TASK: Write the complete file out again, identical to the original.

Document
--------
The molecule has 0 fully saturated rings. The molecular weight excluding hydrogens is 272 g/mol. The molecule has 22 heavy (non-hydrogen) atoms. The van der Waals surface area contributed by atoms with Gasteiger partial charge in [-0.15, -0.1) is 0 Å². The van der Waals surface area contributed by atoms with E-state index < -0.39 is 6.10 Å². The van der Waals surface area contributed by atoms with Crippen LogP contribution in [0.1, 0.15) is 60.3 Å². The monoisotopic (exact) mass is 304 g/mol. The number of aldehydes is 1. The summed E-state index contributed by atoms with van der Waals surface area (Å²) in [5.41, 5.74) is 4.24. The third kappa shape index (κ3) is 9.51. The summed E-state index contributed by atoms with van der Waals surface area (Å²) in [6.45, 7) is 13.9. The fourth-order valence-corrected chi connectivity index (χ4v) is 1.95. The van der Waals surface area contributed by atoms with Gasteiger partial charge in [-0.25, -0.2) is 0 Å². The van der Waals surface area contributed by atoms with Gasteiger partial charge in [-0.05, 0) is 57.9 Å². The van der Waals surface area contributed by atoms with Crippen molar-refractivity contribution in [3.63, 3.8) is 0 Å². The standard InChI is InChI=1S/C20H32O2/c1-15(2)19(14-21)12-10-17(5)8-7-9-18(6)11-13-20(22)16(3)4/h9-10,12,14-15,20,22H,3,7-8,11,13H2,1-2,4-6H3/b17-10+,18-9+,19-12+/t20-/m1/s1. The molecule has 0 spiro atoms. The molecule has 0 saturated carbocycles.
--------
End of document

The molecule has 0 fully saturated rings. The molecular weight excluding hydrogens is 272 g/mol. The molecule has 22 heavy (non-hydrogen) atoms. The van der Waals surface area contributed by atoms with Gasteiger partial charge in [-0.15, -0.1) is 0 Å². The van der Waals surface area contributed by atoms with E-state index < -0.39 is 6.10 Å². The van der Waals surface area contributed by atoms with Crippen LogP contribution in [0.1, 0.15) is 60.3 Å². The monoisotopic (exact) mass is 304 g/mol. The number of aldehydes is 1. The summed E-state index contributed by atoms with van der Waals surface area (Å²) in [5.41, 5.74) is 4.24. The third kappa shape index (κ3) is 9.51. The summed E-state index contributed by atoms with van der Waals surface area (Å²) in [6.45, 7) is 13.9. The fourth-order valence-corrected chi connectivity index (χ4v) is 1.95. The van der Waals surface area contributed by atoms with Gasteiger partial charge in [-0.25, -0.2) is 0 Å². The van der Waals surface area contributed by atoms with Gasteiger partial charge in [-0.05, 0) is 57.9 Å². The van der Waals surface area contributed by atoms with Crippen molar-refractivity contribution in [3.63, 3.8) is 0 Å². The standard InChI is InChI=1S/C20H32O2/c1-15(2)19(14-21)12-10-17(5)8-7-9-18(6)11-13-20(22)16(3)4/h9-10,12,14-15,20,22H,3,7-8,11,13H2,1-2,4-6H3/b17-10+,18-9+,19-12+/t20-/m1/s1. The molecule has 0 spiro atoms. The molecule has 0 saturated carbocycles.